Fun facts about grapes
You may know that this sweet fruit serves as a precursor to jelly and wine, but did you know these other fun facts?
Grapes are actually a berry
When you think of berries, you probably don’t think of grapes. But you can put grapes in the same category as blueberries, strawberries, raspberries and blackberries. And like other berries, red and black grapes get their pigment from a compound called anthocyanin, which has been linked for heart health, protection against cancer and diabetes.
The skin contains the antioxidants
Grapes contain phytonutrients, which are mostly found in the skin of the fruit. The most well-known phytonutrient, resveratrol — think red wine — is most concentrated in the skin.
Genetics determine the color of the grape
In 2006, a plant geneticist determined that grapes have different colors due to their genetic makeup. Red, black and green grapes are nutritionally identical, but they have slightly different antioxidants. While dark grapes contain anthocyanin, green grapes have flavanols. These differences are minuscule, as all grapes have been shown to be beneficial.
All grapes have a variety of anti-inflammatory antioxidants. But red and black grapes also contain anthocyanin and reservatrol, the plant compounds that have been linked to heart and cognitive health. Therefore have dark grapes minor ahead in the nutrition department, but you can’t go wrong with any grape, so pick the one you like best.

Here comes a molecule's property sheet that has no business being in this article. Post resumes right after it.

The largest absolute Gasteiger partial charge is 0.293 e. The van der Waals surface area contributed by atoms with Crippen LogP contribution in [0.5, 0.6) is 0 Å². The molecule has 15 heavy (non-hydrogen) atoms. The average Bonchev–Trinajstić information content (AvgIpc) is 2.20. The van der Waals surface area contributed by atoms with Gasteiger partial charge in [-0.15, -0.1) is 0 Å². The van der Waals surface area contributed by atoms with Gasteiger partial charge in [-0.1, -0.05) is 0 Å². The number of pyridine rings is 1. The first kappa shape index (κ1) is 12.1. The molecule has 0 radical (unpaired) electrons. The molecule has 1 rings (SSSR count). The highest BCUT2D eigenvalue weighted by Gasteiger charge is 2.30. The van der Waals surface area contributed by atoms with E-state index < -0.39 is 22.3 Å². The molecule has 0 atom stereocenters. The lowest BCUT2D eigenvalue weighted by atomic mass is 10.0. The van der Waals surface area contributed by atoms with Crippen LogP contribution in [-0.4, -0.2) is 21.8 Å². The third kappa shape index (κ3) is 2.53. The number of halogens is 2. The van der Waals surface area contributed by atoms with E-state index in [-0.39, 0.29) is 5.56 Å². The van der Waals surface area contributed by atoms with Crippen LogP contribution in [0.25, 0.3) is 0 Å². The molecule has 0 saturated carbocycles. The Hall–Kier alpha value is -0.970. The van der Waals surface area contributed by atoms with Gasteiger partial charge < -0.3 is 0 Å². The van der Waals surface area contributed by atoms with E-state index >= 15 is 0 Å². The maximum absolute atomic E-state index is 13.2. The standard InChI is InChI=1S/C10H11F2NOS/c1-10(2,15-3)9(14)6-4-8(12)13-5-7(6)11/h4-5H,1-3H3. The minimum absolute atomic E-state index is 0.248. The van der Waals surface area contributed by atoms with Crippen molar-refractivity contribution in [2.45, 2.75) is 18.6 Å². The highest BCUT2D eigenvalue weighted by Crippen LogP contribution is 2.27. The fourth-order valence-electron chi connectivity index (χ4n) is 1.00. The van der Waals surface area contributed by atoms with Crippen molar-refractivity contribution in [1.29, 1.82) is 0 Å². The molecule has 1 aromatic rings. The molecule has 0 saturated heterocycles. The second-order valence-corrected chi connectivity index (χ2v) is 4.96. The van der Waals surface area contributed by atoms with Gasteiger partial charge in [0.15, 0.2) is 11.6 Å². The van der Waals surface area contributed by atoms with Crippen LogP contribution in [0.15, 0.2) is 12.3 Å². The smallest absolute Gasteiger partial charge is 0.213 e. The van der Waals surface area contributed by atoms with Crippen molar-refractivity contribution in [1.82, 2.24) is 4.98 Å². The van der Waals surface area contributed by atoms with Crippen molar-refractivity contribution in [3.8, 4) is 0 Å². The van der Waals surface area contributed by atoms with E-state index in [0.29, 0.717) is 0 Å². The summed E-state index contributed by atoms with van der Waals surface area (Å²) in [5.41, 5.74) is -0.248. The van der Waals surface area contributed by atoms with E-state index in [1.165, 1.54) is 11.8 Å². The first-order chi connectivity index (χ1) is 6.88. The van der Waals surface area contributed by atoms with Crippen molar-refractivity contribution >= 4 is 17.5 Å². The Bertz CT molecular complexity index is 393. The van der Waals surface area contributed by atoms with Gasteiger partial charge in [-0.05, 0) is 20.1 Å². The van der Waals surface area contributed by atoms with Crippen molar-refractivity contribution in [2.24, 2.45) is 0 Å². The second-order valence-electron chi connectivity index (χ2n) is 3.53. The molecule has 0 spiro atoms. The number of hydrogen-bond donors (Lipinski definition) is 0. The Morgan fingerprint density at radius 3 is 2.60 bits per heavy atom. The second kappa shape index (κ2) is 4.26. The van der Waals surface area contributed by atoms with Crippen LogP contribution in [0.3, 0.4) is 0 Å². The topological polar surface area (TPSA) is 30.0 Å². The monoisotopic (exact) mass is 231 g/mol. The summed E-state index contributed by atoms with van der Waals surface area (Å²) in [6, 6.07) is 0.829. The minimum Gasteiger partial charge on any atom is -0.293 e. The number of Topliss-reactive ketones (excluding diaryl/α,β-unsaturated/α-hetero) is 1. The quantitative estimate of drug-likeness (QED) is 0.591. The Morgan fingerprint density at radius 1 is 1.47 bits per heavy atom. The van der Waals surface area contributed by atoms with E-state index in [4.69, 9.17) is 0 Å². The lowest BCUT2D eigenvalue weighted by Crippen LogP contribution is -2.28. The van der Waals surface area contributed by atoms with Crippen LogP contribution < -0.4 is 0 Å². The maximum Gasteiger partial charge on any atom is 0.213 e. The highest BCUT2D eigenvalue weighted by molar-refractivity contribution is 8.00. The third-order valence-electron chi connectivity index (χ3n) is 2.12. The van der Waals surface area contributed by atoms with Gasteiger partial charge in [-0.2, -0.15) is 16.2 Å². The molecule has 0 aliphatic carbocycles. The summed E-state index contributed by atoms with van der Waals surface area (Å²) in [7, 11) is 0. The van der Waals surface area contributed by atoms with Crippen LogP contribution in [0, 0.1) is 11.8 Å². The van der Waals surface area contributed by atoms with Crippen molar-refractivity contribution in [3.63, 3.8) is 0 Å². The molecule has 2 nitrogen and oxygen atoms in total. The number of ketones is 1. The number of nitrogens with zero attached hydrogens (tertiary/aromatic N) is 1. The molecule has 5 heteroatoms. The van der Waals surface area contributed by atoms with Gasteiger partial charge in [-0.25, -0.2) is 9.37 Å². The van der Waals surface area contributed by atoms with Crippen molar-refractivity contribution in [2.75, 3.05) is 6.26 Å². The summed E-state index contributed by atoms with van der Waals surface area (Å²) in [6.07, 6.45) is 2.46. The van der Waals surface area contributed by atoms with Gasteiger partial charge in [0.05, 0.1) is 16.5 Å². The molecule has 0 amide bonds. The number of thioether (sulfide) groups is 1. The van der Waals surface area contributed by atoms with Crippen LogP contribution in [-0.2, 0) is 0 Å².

What about grape juice?
Although grape juice is rumored to be high in sugar, 100% grape juice is made from only concord grapes, contains no added sugar, and has been extensively studied for its potential health benefits. In fact, one hundred percent grape juice contains the beneficial polyphenols found in grapes, and Research has found a clear relationship between drinking grape juice and reducing the risk of cardiovascular disease. In addition, a 1/2 cup of 100% grape juice counts as a serving of fruit. Be sure to look at the “100%” on the label to make sure the juice is made only from grapes and has no additives.
Healthy grape recipes
Although grapes are naturally sweet, they go well with both savory and dessert dishes. Below are some interesting ways to use grapes in your kitchen.
Savoury: Add grapes to your main dish in this Roast Chicken With Grapes And Burrata Recipe or Antoni’s Pancake Chicken With Rosemary And Grapes Recipe. Grapes also go really well with spices, as in Giada’s grape and rosemary focaccia recipeor with vegetables and cheese, as in Roasted Grapes And Mascarpone Toast Recipe or Farro Salad With Feta, Brussels Sprouts, Grapes & Almonds. Try this for a sour and sweet snack Pickled Grapes recipe.
Sweet: Pop a bunch of washed grapes in the freezer and enjoy them frozen anytime. Combine grapes with chocolate in this easy way Chocolate grape bark or add them to a simple and satisfying White Kiwi Sangria Recipe.
This article was originally published on TODAY. com